Students at Thurgood Marshall have lost two classmates this year from gun violence, Zaire and Paris.  Zaire’s twin brother, Zion, told me his brother was killed by a person wearing a prison ankle bracelet, and there should be more limits on who can get guns. Washington DC has strict gun laws, but guns flow in from elsewhere.

Zion’s father testified at President Trump’s ‘listening tour’ on gun violence, saying his tragedy began on Sept. 20 and the family struggles to recover from their grief.

Students at Thurgood Marshall Academy won’t express any of this in their school newspaper or in broadcast journalism class. Like most Washington DC students, they don’t have a journalism program. In fact, only a handful of high schools in Washington DC do.

One is Wilson High, where students at the award winning Beacon decided to do s

omething about that. With The Paper Project, student journalists at Wilson meet with students at schools where there is no journalism program to share skills and help with publications. They raise money through student fundraisers and contributions.

Too often, young people must endure policies they have had absolutely no part in making.  Funding for journalism is one. For some, cuts to journalism budgets are retaliation for articles. For others, journalism education was never an option to begin with. As I travel the country to schools and communities, that is most often the case, with  a “sliding scale”  for First Amendment rights, particularly student press.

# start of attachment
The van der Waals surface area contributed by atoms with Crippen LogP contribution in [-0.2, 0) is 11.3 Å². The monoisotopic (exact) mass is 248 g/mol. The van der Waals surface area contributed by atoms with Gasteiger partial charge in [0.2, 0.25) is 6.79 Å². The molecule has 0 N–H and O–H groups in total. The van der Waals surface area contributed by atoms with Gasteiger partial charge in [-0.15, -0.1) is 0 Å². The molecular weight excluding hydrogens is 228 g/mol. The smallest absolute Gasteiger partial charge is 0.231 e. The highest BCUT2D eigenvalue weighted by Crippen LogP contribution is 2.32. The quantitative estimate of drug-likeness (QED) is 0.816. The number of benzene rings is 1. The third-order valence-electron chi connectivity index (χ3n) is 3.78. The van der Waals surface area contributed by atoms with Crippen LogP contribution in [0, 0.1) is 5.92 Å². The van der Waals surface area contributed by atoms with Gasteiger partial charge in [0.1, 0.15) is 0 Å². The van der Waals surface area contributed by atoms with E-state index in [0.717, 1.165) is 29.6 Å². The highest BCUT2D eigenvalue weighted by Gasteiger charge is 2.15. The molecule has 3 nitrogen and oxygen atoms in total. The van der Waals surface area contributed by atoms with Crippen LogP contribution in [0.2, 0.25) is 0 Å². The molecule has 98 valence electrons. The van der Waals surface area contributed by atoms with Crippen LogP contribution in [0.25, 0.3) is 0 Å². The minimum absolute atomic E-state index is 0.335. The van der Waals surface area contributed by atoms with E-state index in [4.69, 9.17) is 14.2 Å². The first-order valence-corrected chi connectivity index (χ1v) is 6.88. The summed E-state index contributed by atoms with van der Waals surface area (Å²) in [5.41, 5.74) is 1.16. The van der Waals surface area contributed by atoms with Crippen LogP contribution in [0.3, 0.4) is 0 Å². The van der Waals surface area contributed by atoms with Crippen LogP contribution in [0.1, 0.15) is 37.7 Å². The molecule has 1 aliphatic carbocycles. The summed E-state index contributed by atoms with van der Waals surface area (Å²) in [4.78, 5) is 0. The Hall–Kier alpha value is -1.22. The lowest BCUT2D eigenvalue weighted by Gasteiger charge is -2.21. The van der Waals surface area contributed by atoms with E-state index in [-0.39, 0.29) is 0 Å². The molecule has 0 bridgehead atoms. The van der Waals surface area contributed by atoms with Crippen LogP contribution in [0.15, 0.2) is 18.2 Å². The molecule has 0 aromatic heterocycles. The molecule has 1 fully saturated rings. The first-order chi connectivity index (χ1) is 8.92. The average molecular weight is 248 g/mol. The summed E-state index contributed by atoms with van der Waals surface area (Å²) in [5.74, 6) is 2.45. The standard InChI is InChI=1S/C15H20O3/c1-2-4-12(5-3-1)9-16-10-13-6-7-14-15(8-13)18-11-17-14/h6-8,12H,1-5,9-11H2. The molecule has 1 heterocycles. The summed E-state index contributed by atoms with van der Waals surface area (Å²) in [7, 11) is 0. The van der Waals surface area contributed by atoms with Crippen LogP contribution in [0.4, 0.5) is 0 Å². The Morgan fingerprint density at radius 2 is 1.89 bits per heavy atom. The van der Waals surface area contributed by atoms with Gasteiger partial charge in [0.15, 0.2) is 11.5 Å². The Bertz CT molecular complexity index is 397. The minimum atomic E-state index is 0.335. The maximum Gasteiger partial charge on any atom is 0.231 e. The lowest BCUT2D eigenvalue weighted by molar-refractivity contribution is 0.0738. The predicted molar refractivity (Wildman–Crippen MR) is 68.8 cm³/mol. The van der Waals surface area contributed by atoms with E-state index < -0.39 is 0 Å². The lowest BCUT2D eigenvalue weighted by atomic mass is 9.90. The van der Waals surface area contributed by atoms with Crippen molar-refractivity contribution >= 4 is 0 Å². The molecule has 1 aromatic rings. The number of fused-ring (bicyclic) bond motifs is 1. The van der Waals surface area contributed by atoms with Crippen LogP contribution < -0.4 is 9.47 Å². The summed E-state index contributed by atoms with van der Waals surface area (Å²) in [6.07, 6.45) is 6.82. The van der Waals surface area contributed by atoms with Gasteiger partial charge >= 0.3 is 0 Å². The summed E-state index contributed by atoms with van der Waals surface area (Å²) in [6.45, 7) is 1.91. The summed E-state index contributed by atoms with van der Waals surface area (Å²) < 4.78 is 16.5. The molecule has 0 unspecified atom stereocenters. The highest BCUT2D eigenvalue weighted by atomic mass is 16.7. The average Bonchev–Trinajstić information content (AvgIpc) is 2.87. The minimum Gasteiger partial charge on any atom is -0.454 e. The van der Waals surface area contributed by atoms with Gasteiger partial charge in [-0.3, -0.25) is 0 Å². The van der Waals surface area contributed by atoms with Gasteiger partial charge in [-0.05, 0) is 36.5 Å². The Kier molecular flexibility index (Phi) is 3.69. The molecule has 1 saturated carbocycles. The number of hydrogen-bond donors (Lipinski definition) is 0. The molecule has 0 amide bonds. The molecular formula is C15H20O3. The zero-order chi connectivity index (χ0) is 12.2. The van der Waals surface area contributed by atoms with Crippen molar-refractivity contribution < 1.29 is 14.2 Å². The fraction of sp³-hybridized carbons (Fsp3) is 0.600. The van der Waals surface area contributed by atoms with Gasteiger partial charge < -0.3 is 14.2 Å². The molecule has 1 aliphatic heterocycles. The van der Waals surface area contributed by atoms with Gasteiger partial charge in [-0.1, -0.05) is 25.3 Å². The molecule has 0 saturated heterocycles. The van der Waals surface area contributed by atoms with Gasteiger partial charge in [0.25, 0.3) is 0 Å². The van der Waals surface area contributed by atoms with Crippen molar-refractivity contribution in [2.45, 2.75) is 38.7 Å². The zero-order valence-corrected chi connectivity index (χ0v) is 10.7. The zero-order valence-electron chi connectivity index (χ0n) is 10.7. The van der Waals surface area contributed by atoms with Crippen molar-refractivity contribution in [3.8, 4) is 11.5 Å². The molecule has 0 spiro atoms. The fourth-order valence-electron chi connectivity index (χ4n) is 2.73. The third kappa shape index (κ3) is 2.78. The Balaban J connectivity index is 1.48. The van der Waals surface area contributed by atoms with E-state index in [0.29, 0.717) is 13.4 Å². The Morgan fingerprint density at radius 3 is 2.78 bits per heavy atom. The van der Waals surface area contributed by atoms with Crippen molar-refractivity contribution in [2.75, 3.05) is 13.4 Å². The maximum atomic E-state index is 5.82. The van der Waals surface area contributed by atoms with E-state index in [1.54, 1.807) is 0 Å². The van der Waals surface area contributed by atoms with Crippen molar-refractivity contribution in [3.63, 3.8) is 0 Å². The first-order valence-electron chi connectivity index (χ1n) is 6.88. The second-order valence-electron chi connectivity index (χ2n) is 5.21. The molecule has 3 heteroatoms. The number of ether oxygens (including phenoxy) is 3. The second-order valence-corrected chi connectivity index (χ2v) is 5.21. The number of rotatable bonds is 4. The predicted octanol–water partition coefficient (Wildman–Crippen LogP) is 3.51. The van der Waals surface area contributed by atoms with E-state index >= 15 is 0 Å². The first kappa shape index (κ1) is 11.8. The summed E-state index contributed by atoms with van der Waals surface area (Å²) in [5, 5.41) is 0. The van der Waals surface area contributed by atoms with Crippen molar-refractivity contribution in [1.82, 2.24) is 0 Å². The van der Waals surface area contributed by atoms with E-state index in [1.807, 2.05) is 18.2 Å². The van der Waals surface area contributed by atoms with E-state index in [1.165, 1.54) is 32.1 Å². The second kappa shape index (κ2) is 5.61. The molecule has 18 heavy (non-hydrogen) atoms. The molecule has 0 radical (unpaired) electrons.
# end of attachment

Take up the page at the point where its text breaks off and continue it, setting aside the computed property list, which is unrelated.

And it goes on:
Bringing these voices together as an issue in civics
Frank LoMonte, past director of the Student Press Law Center, advocates for an increased connection between civics and journalism, natural partners for an active citizenry. But, civics education shares the same gap that afflicts journalism education.

The Civic Mission of Schools, a coalition of civics organizations, cites this disparity and attributes it to an education system that a provides “far fewer and lower-quality civic learning opportunities to minority and low-income students.”

Despite all of this, young people find their voices and make them heard.

You can hear one of them, Jonothan Gray, in a powerful twitter video highlighting the coverage to gun violence in schools (mostly white students) compared to that out of school (mostly kids of color). Jonathan says in Baltimore, like so may places, gun violence “has become the norm.”

At a stop at Kent State University during her Tinker Tour in 2013, Mary Beth checks out the May 4 Visitors Center. Members of Ohio’s National Guard shot and killed four students in 1970 during a time of national protests against the Vietnam War. Photo by John Bowen.

Great movements begin from civic awareness, student voices